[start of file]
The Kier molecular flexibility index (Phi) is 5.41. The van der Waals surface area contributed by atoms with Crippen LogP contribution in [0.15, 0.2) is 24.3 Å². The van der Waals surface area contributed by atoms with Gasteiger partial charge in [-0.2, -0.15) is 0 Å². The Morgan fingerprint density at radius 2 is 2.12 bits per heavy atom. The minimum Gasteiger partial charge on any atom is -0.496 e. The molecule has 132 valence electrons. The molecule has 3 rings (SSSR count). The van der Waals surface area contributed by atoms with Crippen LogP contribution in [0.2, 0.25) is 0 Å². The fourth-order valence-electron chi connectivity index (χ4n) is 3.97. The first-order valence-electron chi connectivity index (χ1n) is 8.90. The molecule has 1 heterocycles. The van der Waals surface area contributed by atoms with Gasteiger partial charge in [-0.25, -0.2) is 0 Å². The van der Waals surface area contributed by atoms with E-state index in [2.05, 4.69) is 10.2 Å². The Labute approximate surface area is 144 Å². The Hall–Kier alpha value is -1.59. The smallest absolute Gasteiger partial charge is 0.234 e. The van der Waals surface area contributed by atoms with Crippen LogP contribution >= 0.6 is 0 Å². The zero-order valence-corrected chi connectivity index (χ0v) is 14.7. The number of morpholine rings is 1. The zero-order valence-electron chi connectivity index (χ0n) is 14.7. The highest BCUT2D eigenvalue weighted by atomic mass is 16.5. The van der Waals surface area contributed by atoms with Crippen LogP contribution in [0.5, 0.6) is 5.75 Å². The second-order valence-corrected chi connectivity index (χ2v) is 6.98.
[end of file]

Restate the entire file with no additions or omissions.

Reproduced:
The Kier molecular flexibility index (Phi) is 5.41. The van der Waals surface area contributed by atoms with Crippen LogP contribution in [0.15, 0.2) is 24.3 Å². The van der Waals surface area contributed by atoms with Gasteiger partial charge in [-0.2, -0.15) is 0 Å². The Morgan fingerprint density at radius 2 is 2.12 bits per heavy atom. The minimum Gasteiger partial charge on any atom is -0.496 e. The molecule has 132 valence electrons. The molecule has 3 rings (SSSR count). The van der Waals surface area contributed by atoms with Crippen LogP contribution in [0.2, 0.25) is 0 Å². The fourth-order valence-electron chi connectivity index (χ4n) is 3.97. The first-order valence-electron chi connectivity index (χ1n) is 8.90. The molecule has 1 heterocycles. The van der Waals surface area contributed by atoms with Gasteiger partial charge in [-0.25, -0.2) is 0 Å². The van der Waals surface area contributed by atoms with E-state index in [2.05, 4.69) is 10.2 Å². The Labute approximate surface area is 144 Å². The Hall–Kier alpha value is -1.59. The smallest absolute Gasteiger partial charge is 0.234 e. The van der Waals surface area contributed by atoms with Crippen LogP contribution >= 0.6 is 0 Å². The zero-order valence-corrected chi connectivity index (χ0v) is 14.7. The number of morpholine rings is 1. The zero-order valence-electron chi connectivity index (χ0n) is 14.7. The highest BCUT2D eigenvalue weighted by atomic mass is 16.5. The van der Waals surface area contributed by atoms with Crippen LogP contribution in [0.5, 0.6) is 5.75 Å². The second-order valence-corrected chi connectivity index (χ2v) is 6.98.